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Fly Fishing Review

Simms "Lightweight Stockingfoot" waders are designed for anglers on the go (continued)

On the Water Performance: Getting into the LWS waders was quick and easy. They felt thin and lightweight and seem to run just a tad large, so that it is effortless to layer up and still slide in and out of the waders. Once I began trekking along the rivers edge I began to really appreciate the LWS's lightweight characteristics. The waders feel like a pair of workout pants, and because there is no thick padding on the lower half of the wader my bum knee was spared aggravation. The waters I fished in during the test were all at a high elevations and while the weather was nice during the day the water was still very cold. The LWS is not as thick as other waders and doesn't trap heat as well. This is great for warm water fishing but up in the mountains I found it necessary to wear thermals underneath. On the plus side mobility in the water was excellent. I was able to move around in every angle without restriction.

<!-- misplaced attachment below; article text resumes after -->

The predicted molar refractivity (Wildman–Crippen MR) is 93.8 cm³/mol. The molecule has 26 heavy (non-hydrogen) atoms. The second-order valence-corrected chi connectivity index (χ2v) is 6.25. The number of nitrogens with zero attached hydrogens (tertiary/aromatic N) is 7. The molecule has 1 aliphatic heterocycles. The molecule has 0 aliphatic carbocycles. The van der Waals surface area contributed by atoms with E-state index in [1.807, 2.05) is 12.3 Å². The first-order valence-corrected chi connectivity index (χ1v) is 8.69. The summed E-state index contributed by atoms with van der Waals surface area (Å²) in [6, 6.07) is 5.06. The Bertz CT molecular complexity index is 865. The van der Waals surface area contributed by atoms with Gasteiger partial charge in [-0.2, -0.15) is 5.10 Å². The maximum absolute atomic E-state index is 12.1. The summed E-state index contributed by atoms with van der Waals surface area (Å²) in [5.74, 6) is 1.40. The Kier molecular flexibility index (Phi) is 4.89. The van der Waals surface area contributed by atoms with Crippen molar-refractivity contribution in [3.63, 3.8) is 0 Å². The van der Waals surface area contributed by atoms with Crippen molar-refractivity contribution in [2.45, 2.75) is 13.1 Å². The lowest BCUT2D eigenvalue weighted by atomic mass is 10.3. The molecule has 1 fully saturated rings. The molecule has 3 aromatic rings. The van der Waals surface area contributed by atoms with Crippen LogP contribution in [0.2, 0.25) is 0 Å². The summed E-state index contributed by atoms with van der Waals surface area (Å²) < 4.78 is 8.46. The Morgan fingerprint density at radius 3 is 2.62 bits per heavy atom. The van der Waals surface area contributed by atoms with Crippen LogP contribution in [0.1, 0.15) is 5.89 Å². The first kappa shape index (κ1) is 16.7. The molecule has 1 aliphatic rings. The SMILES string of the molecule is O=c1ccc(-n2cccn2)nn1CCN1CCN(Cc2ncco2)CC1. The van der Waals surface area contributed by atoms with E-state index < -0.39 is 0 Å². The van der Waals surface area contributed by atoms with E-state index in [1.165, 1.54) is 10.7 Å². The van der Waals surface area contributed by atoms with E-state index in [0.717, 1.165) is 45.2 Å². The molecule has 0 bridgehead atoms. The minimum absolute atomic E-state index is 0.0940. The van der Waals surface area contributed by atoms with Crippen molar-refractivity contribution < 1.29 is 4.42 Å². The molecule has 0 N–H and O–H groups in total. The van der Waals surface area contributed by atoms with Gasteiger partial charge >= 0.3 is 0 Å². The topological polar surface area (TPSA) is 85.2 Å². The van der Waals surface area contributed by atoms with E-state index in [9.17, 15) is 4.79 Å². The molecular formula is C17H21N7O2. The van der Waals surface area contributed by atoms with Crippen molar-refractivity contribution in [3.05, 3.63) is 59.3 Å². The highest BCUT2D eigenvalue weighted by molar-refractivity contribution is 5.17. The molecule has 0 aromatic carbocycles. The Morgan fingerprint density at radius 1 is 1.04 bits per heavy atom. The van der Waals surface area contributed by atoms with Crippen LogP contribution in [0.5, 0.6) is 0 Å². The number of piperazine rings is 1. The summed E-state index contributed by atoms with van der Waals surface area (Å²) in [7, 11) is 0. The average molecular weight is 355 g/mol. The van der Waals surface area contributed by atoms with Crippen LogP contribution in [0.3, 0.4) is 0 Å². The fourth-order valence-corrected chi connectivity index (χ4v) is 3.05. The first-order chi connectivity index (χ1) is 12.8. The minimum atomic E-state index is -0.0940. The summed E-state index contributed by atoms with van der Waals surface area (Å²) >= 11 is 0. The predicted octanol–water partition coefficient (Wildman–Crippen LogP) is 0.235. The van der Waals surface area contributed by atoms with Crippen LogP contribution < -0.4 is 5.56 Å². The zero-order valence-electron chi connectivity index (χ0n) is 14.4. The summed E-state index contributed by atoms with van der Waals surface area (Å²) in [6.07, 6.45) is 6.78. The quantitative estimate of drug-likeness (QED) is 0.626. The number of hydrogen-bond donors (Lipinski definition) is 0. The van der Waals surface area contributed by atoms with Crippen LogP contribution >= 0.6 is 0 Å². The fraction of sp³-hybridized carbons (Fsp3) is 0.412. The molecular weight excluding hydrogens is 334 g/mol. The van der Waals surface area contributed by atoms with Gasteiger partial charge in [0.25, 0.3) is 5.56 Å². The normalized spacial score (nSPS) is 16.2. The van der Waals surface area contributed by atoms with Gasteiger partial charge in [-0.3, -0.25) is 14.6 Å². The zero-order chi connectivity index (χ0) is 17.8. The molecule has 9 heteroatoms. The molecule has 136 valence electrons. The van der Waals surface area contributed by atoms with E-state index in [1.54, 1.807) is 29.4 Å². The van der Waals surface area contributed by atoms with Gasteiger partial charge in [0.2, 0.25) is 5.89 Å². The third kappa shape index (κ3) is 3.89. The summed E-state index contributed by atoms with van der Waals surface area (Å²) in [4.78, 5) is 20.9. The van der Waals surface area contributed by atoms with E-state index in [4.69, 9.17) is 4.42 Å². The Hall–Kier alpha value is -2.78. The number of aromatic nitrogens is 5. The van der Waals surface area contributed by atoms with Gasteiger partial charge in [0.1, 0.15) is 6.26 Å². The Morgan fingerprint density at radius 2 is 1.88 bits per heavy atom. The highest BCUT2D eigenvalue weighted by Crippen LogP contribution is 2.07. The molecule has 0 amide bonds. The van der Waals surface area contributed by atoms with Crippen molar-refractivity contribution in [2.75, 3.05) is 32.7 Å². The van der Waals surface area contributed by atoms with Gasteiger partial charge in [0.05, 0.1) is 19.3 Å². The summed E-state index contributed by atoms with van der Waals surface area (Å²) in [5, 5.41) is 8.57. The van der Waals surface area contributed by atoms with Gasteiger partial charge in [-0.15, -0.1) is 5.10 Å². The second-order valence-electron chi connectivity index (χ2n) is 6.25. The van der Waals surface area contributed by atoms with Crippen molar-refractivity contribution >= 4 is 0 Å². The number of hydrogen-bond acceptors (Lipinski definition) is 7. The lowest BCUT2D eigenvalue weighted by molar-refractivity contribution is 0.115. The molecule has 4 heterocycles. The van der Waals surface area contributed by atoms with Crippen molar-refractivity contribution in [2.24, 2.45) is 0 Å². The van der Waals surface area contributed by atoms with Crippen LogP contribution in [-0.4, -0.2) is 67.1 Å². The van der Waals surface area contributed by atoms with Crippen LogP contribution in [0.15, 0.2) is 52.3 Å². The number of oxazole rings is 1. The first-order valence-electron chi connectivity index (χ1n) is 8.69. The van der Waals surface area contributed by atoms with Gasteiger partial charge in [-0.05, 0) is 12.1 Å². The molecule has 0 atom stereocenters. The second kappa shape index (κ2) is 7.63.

Optional gravel guards are a must in rocky streambeds


The two options I selected (upgraded wading belt and gravel guards) both proved to be very valuable. The large wading belt is very comfortable and provides more safety in fast moving deeper water. Trust me I have stepped in holes before and swamped my waders....it is not fun, and nothing ruins a fishing trip faster. A quality wading belt will give those extra few seconds to get out safely. The second option is the gravel guards which velcro in place, then hook onto the laces so they don't creep up. Without the gravel guards I was getting mud and small pebbles in the boots which was not only uncomfortable but could also do damage to the bottoms of the neoprene stockingfoots, which can potentially cause leakage. These optional gravel guards are good, but the system still does not offer as much protection as waders with integrated guards.


While not recommended we deliberately rubbed the waders knees against both hard rocky river bottoms and gravel lined beds. While the waders remained intact and waterproof they can get dirty